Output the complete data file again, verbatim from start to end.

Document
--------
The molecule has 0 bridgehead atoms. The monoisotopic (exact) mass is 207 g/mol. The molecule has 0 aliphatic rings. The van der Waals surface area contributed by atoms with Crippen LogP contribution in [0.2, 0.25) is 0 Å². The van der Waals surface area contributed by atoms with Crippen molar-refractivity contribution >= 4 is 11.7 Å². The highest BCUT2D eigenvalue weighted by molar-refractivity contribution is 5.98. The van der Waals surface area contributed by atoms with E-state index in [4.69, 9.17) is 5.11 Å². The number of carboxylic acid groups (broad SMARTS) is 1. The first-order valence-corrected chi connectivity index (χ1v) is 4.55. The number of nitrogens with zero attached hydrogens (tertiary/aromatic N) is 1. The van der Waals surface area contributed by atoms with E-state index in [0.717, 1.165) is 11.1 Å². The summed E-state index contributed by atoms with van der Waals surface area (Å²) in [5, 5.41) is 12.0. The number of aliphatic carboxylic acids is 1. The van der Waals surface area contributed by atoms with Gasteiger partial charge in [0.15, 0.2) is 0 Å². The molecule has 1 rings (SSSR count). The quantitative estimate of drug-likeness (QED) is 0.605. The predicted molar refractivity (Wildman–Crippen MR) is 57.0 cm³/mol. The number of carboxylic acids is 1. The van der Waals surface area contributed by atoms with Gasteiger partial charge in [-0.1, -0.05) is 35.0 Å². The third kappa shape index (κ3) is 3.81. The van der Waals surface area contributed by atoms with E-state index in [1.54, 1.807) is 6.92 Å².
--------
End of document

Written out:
The molecule has 0 bridgehead atoms. The monoisotopic (exact) mass is 207 g/mol. The molecule has 0 aliphatic rings. The van der Waals surface area contributed by atoms with Crippen LogP contribution in [0.2, 0.25) is 0 Å². The van der Waals surface area contributed by atoms with Crippen molar-refractivity contribution >= 4 is 11.7 Å². The highest BCUT2D eigenvalue weighted by molar-refractivity contribution is 5.98. The van der Waals surface area contributed by atoms with E-state index in [4.69, 9.17) is 5.11 Å². The number of carboxylic acid groups (broad SMARTS) is 1. The first-order valence-corrected chi connectivity index (χ1v) is 4.55. The number of nitrogens with zero attached hydrogens (tertiary/aromatic N) is 1. The van der Waals surface area contributed by atoms with E-state index in [0.717, 1.165) is 11.1 Å². The summed E-state index contributed by atoms with van der Waals surface area (Å²) in [5, 5.41) is 12.0. The number of aliphatic carboxylic acids is 1. The van der Waals surface area contributed by atoms with Gasteiger partial charge in [0.15, 0.2) is 0 Å². The molecule has 1 rings (SSSR count). The quantitative estimate of drug-likeness (QED) is 0.605. The predicted molar refractivity (Wildman–Crippen MR) is 57.0 cm³/mol. The number of carboxylic acids is 1. The van der Waals surface area contributed by atoms with Gasteiger partial charge in [-0.1, -0.05) is 35.0 Å². The third kappa shape index (κ3) is 3.81. The van der Waals surface area contributed by atoms with E-state index in [1.54, 1.807) is 6.92 Å².